What do researchers working at ICPC (Institute for Cryptographic Programming and Computing) do for fun? Well, as you probably have expected, in addition to solving algorithm-related problems on online judges, they also like to toy with various cryptographic schemes. Recently one of the researchers, Tom, has become interested in RSA algorithm implementations used in handheld devices. Note that the description of the general RSA algorithm is as follows: 1) Choose two distinct prime numbers p and q, and let n = pq; 2) Choose an integer e such that gcd(e , (p-1)(q-1)) = 1; 3) Compute the integer d that satisfies the congruence relation . de ≡ 1 (mod (p-1)(q-1)) Then, if person A wants to give person B a way to send an encrypted message to him, A can follow the above steps and release (n, e) as his public key. Upon receiving A’s public key, B can simply encrypt message x (0 ≤ x < n) by computing y ≡ xe mod n . This would result in a message which ideally only A could decrypt with his private key d: x ≡ yd mod n . As the computation power of handheld devices is usually limited, a relatively small e is usually used to encrypt data. However this can lead to great security risks. For example, it is quite simple to recover p and q (i.e., factor n) when you have both the public key (n, e) and the private key d. Could you help Tom write a program to demonstrate this?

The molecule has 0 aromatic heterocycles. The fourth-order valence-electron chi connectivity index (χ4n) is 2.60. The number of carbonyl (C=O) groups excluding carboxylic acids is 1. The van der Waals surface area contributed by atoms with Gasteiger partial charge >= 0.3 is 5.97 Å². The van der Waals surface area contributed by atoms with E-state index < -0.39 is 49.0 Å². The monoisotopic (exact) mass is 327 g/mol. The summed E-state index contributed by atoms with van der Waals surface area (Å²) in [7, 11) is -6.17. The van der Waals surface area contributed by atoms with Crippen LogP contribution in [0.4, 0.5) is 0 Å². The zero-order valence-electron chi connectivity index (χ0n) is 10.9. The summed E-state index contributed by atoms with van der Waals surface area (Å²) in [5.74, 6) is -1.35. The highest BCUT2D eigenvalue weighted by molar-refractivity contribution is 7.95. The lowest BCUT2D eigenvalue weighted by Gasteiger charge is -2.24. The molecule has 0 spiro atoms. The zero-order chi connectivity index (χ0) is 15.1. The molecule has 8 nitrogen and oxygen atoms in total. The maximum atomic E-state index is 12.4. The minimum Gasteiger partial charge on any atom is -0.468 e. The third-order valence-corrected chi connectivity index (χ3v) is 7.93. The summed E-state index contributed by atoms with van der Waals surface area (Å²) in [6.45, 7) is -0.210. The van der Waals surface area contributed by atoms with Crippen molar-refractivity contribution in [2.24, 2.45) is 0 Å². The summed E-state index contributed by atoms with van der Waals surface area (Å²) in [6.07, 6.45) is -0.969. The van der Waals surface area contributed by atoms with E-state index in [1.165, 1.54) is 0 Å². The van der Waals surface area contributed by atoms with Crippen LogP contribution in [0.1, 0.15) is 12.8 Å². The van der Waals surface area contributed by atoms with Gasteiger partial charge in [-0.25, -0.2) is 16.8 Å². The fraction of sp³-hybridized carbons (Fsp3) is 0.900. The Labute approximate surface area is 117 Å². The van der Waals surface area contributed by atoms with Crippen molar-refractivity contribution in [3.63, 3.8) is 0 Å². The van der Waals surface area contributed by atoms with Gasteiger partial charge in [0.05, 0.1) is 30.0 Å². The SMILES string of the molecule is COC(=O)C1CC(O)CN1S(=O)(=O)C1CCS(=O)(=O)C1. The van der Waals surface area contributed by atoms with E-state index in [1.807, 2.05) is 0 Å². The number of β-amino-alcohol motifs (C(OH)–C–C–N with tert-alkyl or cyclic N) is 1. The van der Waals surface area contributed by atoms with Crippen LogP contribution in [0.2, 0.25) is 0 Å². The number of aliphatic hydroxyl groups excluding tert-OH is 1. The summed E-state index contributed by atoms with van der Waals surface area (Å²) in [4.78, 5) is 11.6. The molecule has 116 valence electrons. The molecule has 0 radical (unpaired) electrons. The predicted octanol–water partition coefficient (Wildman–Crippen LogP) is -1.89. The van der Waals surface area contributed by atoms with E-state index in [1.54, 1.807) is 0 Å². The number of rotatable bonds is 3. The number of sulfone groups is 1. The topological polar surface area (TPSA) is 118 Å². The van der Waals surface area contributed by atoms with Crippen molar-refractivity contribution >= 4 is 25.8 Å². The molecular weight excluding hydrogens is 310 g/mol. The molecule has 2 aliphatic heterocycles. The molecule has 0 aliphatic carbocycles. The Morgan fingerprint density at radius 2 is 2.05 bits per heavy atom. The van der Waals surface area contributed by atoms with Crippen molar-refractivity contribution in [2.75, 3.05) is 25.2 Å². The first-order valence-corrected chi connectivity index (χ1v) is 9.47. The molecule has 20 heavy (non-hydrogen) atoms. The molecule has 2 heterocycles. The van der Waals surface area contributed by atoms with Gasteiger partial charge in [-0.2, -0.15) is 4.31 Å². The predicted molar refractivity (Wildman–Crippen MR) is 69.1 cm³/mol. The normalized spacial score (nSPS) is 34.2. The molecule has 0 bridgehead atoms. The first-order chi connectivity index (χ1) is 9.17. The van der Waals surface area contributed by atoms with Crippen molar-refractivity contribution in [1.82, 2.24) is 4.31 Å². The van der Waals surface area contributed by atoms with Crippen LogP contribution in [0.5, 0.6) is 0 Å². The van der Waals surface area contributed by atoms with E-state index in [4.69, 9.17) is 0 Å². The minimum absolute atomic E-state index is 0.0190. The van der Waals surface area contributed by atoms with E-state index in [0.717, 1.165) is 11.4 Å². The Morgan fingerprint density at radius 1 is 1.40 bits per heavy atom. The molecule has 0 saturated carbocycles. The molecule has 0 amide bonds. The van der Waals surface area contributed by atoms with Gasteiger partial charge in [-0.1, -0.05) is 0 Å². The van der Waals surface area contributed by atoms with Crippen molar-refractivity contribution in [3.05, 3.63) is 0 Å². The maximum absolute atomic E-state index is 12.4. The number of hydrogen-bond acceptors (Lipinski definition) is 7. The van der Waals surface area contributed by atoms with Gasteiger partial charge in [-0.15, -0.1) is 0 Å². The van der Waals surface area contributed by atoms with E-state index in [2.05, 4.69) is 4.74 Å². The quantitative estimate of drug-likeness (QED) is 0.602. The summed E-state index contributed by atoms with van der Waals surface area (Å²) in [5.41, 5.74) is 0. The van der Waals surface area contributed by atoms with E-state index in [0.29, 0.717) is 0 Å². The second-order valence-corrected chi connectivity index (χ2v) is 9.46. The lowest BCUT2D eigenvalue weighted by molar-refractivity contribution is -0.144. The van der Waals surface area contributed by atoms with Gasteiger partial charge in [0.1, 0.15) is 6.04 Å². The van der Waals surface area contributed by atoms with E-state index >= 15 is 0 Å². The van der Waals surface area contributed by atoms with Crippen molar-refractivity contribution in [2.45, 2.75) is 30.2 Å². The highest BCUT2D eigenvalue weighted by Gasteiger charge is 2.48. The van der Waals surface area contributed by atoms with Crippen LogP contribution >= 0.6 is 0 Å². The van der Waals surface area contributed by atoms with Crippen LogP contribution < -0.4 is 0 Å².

There are multiple test cases in the input file. Each test case contains three integers, n, d, and e (n ≤ 10100 , 3 ≤ e ≤ 31 ). All three integers are given without any preceding zeros. It is guaranteed that all numbers satisfy the condition as given in the problem statement. Two successive test cases are separated by a blank line. A case with n = 0, d = 0 and e = 0 indicates the end of the input file, and should not be processed by your program.
For each test case, please print two prime numbers, p and q, such that n = pq and p < q, in the format as illustrated below.